Roy Walker is curious. But in a world where knowledge has disappeared, curiosity will get you killed.
Generations ago, the Passim Virus wiped out most of humanity. The survivors banded together to form the Territory and, now, decades later, no one questions why knowledge has disappeared. Why should they? They're lucky to be alive.
But Roy doesn't feel so lucky. He's haunted by the murder of his father and he's ostracized by everyone in town. He asks way too many questions, especially about the water pumped out by the town's desalination plant.
Then Roy finds a tantalizing clue that leads him down the coast of what used to be the state of Oregon. He's stunned at what he discovers. Everything in the Territory is a lie and everything around him is a front. But to uncover the dark secret behind this front, Roy must venture deeper into the wilderness where marauders and the deadly Passim Virus wait to kill.
It's there, outside the Territory, where he discovers the truth about his father's murder and where he meets his unexpected destiny -- To free humanity from the bondage of a powerful enemy.
Irving Belateche is an author, screenwriter, and adjunct professor at the University of Southern California's School of Cinematic Arts. He's written three Amazon bestsellers: "Einstein's Secret," "H2O," and "Under An Orange Sun, Some Days Are Blue." He's also written screenplays for Paramount, Universal, Sony, Lionsgate and Warner Bros. He lives in Los Angeles with his wife and son.
I really wanted to like this book. First, it is set in Oregon, right where I live. Second, it is a post-apocolyptic dystopian, which I generally love.
And I have to say the first half of the book was intriguing. Even though I couldn't quite "feel" the main character or get into his head like I like to, his story was a good one and I wanted to solve the mysteries he was encountering with him. I liked the book right up to the point where he meets the rebel marauders. The big reveal of who their leader was- I saw that coming a mile off, so there was no real pay-off there.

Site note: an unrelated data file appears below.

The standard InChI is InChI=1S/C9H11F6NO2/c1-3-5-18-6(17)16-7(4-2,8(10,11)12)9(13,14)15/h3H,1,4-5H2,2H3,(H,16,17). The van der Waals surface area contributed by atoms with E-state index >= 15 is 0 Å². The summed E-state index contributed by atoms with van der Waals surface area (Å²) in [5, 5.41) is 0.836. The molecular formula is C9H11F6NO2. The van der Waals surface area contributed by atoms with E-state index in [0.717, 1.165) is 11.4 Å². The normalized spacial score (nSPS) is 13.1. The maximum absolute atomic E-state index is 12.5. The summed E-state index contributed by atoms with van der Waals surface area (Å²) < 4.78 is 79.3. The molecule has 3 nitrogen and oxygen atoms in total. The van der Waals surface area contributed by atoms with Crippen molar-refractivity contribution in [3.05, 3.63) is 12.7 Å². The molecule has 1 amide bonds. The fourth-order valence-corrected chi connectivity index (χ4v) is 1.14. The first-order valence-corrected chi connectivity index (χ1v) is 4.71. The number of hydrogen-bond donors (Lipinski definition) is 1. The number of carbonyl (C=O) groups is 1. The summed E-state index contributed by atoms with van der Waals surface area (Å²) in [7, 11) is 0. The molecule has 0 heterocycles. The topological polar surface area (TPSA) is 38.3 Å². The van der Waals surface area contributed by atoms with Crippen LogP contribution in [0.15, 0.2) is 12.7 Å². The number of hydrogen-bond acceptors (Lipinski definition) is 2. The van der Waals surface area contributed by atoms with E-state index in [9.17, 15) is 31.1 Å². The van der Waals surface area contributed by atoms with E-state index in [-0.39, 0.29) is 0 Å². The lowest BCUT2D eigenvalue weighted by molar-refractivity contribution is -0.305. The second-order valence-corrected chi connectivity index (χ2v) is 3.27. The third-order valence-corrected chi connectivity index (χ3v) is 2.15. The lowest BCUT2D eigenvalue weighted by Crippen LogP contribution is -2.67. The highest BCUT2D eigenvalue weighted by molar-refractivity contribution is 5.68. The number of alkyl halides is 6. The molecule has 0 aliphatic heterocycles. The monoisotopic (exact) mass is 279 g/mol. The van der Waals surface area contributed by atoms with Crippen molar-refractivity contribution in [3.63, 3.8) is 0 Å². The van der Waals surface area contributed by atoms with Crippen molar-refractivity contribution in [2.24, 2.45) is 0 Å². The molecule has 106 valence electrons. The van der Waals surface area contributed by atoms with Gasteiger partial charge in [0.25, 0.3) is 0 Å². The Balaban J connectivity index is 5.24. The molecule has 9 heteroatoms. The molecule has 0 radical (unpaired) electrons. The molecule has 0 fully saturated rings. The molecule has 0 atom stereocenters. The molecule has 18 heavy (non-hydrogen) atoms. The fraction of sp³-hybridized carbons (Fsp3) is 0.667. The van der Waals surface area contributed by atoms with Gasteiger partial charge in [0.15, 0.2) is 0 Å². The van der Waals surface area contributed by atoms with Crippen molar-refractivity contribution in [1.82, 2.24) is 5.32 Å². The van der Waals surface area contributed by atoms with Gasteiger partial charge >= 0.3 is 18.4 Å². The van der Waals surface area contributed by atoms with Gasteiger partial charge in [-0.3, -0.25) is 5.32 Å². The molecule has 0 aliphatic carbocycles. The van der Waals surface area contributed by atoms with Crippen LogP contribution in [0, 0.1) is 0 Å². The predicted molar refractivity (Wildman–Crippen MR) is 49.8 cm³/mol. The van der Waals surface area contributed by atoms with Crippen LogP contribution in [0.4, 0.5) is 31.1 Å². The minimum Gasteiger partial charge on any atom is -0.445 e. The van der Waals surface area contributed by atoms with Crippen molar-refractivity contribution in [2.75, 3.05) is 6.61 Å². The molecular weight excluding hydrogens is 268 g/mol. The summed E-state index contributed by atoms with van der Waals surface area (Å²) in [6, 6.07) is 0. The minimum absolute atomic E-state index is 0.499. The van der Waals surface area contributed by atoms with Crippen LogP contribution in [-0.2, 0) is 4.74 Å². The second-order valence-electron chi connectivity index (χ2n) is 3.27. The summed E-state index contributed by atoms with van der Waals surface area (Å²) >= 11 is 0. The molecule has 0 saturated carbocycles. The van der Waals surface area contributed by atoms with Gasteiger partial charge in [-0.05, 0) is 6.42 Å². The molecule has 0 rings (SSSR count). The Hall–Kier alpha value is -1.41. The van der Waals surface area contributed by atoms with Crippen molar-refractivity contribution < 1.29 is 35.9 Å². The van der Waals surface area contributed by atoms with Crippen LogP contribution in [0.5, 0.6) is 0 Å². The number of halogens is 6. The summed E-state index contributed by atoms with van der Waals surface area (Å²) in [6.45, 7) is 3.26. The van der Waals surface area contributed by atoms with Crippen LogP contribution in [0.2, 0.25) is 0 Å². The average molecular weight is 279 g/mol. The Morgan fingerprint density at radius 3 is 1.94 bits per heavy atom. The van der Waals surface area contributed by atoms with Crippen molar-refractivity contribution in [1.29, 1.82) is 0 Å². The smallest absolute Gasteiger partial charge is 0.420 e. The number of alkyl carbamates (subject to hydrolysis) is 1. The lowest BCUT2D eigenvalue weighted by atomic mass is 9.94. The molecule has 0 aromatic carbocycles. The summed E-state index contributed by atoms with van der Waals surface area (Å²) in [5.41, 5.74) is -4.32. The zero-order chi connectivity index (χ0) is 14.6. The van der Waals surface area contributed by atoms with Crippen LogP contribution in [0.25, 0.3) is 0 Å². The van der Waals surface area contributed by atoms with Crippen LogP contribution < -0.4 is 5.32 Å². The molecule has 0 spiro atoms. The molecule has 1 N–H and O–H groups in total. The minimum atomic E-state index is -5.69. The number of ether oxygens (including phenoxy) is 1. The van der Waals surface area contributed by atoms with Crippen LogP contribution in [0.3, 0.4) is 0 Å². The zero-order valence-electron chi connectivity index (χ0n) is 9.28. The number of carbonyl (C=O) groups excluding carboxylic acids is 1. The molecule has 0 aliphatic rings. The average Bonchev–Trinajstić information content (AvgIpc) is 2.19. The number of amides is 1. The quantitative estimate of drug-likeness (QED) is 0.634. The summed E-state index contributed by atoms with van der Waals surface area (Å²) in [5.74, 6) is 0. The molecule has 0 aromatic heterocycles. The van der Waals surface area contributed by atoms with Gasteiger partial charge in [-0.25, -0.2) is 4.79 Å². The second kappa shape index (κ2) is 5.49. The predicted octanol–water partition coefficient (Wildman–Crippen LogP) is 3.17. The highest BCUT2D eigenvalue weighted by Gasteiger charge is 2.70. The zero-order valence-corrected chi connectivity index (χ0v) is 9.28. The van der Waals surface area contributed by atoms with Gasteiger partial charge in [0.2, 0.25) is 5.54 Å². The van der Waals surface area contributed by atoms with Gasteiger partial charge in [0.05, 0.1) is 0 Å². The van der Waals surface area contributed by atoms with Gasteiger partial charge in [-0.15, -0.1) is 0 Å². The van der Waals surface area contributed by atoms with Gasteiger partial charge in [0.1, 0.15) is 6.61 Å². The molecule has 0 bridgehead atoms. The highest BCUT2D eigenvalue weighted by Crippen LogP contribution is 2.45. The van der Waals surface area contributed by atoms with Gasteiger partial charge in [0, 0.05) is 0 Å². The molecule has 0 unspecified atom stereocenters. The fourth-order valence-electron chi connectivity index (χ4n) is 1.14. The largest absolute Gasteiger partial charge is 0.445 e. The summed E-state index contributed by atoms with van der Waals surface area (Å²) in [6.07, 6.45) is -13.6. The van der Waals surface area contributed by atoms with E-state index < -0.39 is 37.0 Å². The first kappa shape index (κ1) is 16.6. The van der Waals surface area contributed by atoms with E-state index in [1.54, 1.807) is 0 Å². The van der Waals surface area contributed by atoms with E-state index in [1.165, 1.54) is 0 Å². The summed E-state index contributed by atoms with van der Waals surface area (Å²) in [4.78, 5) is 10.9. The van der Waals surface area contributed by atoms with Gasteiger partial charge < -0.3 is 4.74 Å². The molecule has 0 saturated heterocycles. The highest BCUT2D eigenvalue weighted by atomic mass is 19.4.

And that is when the story completely veered from being about the main character and his actions to being about all these side characters I didn't know (or really care about). Everyone is telling the main character everything. There is no showing, and he doesn't get to discover it himself. He isn't even in charge anymore- he becomes just another follower. And so, at what should be the most exciting climactic portion of the book, I literally got terribly bored and stopped reading it (at 88% done).
First half of the book= good. Last half= big disappointment.
Oh, and just a side note, people don't crumble to the ground. Cookies crumble. People crumple.
H2O was a fast, easy read. The first half was really good, but the last half read as if the author was hurrying to finish writing this story.
The story-- a virus killed most of the people in the United States. There are only a few safe areas along the west coast. The pursuit of knowledge is frowned upon- in fact, all one needed to know was how to live and how to do their particular job.
Roy, the main character knows how to repair the machinery in a desalinization plant. He begins to realize that more pure water is being produced than is needed by his community and those in his area. He begins to search out where all this extra water is going.
He does find out how this water is being used, meets some unusual people that he joins up with and how to stop the reason for this extra water.
This is a sorta SciFy book and there was a TV show in the 80's that needed our water!!!!
Read this book in about 2 days. It's fasted paced and a very easy read, nothing to complicated. With that said a few twists I could predict, but the main question, where is the water going?, well the answer wasn't on my radar but after I found out the "twists" and "why" we're easy to guess. There was action and some close calls, and I will be getting book two whenever it comes out. So don't expect a complicated read. But it is a good book like main character like the world the author came up with. Ya. Have a good read!